1 Lord Malmesbury's Corr., ii. 452; Mem. of Fox, iii. 24; Lord Holland's Dem. of the Whig Party, i. 5, 22-25; Lord Stanhope's Life of Pitt, ii. 212; Lord J. Russell's Life of Fox, ii. 309.
2 Lord Holland's Mem., i. 73-77.
8 Feb. 18, 1792; 44 to 270; 43 to 284 on Parl. Reform; 40, on the breaking out of the war.- Lord Holland's Mem., i. 30; Parl. Hist., XXX. 59, 453, 925. They mustered 53 against the third reading of the Seditious Assembly Bill, Dec. 3, 1795; and 50 in support of Mr. Grey's motion in favor of treating for peace, Feb. 15, 1796. — Lord Colchester's Diary, i 12, 33: 42, on Mr. Fox's motion on the state of the nation with regard to the war, May 10, 1796. - Tbil., 57.
4 Lord Holland's Mem., i. 32. — They were soon joined by the Duke of Bedford. - Ibid., 78.
6 Prior's Life of Burke, 489; MacKnight's Life of Burke, iii. 582, 604; Lord Stanhope's Life of Pitt, ii. 243, 320, &c.; Burke's Corr., iv. 430.
and influence; but all their ablest men, except Mr. Burke
and Mr. Windham, were still true to their prinof the opposi- ciples. Mr. Fox was supported by Mr. Sheridan,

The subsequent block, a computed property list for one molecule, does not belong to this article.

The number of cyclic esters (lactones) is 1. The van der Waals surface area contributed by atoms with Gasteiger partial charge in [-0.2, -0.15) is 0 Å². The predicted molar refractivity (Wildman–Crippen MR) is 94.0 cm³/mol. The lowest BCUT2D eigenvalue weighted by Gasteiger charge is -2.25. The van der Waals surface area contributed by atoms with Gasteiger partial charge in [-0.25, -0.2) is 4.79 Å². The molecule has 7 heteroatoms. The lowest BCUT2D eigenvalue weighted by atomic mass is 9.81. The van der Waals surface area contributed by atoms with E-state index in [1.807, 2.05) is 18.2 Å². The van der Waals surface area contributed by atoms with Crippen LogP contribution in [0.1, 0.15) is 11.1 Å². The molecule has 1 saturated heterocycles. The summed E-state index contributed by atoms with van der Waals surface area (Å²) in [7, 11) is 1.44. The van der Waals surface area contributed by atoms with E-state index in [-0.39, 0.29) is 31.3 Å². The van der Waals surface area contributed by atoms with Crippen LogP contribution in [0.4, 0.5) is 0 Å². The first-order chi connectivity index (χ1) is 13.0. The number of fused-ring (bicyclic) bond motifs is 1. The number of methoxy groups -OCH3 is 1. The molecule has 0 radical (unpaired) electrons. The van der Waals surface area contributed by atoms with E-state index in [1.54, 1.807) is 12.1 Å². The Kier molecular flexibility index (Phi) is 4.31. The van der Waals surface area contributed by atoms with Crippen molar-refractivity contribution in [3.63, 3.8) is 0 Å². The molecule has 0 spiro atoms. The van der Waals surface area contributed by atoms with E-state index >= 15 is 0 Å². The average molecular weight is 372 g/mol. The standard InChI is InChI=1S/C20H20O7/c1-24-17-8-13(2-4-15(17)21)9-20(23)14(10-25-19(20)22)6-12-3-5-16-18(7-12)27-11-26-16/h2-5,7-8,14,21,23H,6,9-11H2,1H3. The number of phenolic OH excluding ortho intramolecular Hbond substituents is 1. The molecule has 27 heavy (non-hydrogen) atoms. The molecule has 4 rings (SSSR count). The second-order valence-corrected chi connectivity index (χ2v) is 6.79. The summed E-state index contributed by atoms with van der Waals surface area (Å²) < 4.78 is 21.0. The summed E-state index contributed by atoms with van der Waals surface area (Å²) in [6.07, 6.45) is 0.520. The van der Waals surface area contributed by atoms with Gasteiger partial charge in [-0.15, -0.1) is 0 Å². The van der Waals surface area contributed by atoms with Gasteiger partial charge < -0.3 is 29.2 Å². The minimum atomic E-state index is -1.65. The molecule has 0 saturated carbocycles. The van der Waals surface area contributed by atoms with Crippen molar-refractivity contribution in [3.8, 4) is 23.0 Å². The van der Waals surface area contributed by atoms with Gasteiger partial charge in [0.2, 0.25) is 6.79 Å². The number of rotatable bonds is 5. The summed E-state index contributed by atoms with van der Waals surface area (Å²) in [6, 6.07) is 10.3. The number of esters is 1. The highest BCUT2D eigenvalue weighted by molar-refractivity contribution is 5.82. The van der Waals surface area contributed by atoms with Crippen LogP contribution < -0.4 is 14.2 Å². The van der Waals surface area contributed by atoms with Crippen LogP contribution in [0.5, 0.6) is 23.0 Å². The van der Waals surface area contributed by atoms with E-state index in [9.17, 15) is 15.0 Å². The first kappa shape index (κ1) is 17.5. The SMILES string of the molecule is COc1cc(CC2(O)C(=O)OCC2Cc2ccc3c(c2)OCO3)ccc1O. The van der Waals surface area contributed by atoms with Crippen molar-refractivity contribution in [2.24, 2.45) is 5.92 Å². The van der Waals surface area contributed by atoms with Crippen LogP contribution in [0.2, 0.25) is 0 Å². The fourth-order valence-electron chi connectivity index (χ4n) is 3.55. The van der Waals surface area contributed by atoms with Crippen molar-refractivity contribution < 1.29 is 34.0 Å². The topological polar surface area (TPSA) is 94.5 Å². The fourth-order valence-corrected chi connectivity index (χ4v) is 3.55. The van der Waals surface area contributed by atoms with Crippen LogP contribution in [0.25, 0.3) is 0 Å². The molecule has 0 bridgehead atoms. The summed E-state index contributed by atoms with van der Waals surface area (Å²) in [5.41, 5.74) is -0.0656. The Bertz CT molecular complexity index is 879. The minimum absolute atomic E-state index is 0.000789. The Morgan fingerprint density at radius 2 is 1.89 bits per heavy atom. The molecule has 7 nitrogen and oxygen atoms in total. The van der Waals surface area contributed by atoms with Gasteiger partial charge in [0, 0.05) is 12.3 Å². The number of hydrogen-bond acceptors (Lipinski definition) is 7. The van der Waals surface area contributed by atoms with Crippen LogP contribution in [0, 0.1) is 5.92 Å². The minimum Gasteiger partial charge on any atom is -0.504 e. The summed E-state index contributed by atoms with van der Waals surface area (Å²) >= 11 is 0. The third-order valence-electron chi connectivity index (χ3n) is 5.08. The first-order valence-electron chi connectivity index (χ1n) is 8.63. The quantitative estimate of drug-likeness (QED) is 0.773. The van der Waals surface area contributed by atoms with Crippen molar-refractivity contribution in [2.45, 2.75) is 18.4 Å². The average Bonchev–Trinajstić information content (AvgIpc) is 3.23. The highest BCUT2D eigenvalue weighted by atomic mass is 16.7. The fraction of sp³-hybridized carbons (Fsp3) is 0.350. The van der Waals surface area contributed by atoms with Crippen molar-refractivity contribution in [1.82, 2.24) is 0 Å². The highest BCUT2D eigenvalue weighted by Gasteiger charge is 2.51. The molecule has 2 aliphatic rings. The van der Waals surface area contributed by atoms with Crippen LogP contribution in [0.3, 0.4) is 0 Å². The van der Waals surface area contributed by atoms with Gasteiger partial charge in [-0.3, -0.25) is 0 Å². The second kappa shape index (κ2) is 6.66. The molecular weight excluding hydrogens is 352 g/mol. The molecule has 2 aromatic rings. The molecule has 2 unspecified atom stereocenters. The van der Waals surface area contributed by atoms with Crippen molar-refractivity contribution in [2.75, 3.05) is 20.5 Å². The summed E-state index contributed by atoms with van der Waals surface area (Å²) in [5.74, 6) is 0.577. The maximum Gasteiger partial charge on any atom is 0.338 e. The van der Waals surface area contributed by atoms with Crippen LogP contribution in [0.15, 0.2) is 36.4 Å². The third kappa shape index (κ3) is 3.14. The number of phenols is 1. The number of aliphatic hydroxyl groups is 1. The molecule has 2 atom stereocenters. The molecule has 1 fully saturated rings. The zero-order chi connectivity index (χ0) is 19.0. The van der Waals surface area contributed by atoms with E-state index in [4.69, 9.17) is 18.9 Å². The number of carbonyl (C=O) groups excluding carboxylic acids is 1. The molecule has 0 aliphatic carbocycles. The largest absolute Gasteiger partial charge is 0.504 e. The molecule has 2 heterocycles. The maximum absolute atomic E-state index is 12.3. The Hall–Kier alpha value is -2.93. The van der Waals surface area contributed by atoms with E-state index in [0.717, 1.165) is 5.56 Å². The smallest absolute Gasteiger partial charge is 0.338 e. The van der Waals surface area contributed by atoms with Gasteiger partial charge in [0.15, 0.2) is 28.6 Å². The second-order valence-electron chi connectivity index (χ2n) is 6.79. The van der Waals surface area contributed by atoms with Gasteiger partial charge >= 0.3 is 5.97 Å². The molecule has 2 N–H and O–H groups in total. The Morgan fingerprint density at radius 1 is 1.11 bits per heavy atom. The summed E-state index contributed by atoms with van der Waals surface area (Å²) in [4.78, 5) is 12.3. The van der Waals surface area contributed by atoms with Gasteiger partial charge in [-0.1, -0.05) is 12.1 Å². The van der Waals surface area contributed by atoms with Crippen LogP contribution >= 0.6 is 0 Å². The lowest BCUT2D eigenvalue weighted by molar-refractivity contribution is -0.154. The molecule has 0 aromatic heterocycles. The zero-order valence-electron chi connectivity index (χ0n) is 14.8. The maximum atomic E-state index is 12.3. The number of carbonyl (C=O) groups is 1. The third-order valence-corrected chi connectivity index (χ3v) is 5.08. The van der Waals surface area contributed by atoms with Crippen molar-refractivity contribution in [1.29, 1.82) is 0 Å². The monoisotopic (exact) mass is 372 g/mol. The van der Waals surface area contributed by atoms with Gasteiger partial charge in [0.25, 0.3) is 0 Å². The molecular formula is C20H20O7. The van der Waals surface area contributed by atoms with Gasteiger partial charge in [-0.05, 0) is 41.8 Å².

Mr. Erskine, Mr. Grey, Mr. Whitbread, Mr. Coke of Norfolk, Mr. Lambton, Lord John, and Lord William Russell ;? and soon received a valuable auxiliary in the person of Mr. Tierney. They were powerless against ministers in divisions; but in debates their eloquence, their manly defence of constitutional liberty, and their courageous resistance to the arbitrary measures of the government, kept alive a spirit of freedom which the disastrous events of the time had nearly extinguished. And the desertion of lukewarm and timid supporters of their cause left them without restraint in expressing their liberal sentiments. They received little support from the people. Standing between democracy on the one side, and the classes whoin democracy had scared, and patriotism or interest attracted to the government, on the other, they had nothing to lean